In total hip replacement surgery, the parts of the bones that rub together and cause pain are resurfaced and replaced. Prosthetic joints can be either plastic or metal, and are selected by your surgeon.
You will need to use precautions to prevent hip dislocation such as: do not bend more than 90 degrees by keeping your knees below your hips while sitting, do not cross your legs, do not turn your leg inward.
Sometimes your surgeon will prescribe pre-operative therapy to begin exercises that strengthen the muscles surrounding the hip.
You will work in partnership with your nurse to use pain medications prescribed by your surgeon to help control pain.
Therapy will begin as soon as possible after surgery. Your nurse and the rehabilitation specialist will encourage you to walk in the hall and to exercise in bed. You will also receive instructions about home safety and tips for making your daily routines easier when you return home.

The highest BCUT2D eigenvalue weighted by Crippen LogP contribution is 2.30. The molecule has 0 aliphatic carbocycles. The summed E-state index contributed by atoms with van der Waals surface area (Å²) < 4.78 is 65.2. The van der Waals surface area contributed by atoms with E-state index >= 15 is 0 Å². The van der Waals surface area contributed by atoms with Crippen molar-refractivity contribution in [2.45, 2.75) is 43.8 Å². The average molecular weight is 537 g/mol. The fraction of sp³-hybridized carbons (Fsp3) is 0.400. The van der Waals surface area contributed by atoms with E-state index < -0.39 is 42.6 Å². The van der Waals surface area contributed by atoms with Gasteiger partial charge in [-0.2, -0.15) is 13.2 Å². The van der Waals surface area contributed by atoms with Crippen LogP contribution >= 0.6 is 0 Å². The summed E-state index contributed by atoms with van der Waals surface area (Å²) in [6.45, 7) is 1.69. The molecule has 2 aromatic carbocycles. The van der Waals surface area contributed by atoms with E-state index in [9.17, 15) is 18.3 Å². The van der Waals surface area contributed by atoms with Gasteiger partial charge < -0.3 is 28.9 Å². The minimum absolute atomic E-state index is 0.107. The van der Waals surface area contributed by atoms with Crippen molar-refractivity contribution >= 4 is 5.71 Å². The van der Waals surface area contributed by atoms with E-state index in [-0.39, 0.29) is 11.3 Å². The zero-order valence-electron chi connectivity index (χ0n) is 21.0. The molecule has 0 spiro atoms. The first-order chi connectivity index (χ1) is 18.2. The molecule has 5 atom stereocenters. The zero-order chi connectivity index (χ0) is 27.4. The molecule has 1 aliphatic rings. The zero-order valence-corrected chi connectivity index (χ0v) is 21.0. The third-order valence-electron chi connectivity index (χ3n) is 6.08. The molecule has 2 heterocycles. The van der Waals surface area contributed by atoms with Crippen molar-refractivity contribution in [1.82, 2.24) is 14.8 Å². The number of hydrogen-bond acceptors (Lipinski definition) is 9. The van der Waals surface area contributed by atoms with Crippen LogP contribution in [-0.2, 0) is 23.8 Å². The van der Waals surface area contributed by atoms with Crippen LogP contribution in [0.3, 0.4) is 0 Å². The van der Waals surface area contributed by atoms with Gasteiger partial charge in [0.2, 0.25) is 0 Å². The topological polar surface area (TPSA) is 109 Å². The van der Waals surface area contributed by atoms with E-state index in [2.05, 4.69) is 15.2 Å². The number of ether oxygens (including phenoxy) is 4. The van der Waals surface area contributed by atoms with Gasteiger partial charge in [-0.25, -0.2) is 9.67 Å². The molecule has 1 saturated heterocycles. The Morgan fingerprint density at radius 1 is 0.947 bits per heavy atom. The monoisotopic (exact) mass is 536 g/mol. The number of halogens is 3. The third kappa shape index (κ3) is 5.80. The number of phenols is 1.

Most patients go home the second or third day after surgery.
Home services can be arranged, if you and your surgeon feel it is appropriate.
Depending on your progress, your surgeon may prescribe outpatient physical therapy.
A Care Coordinator will assist you with the referral process, if rehab is necessary upon leaving the hospital. A plan will be determined by you and your surgeon, based on your needs.
Always check with your surgeon before resuming activities such as working, driving, flying, and the use of antibiotics for dental and other procedures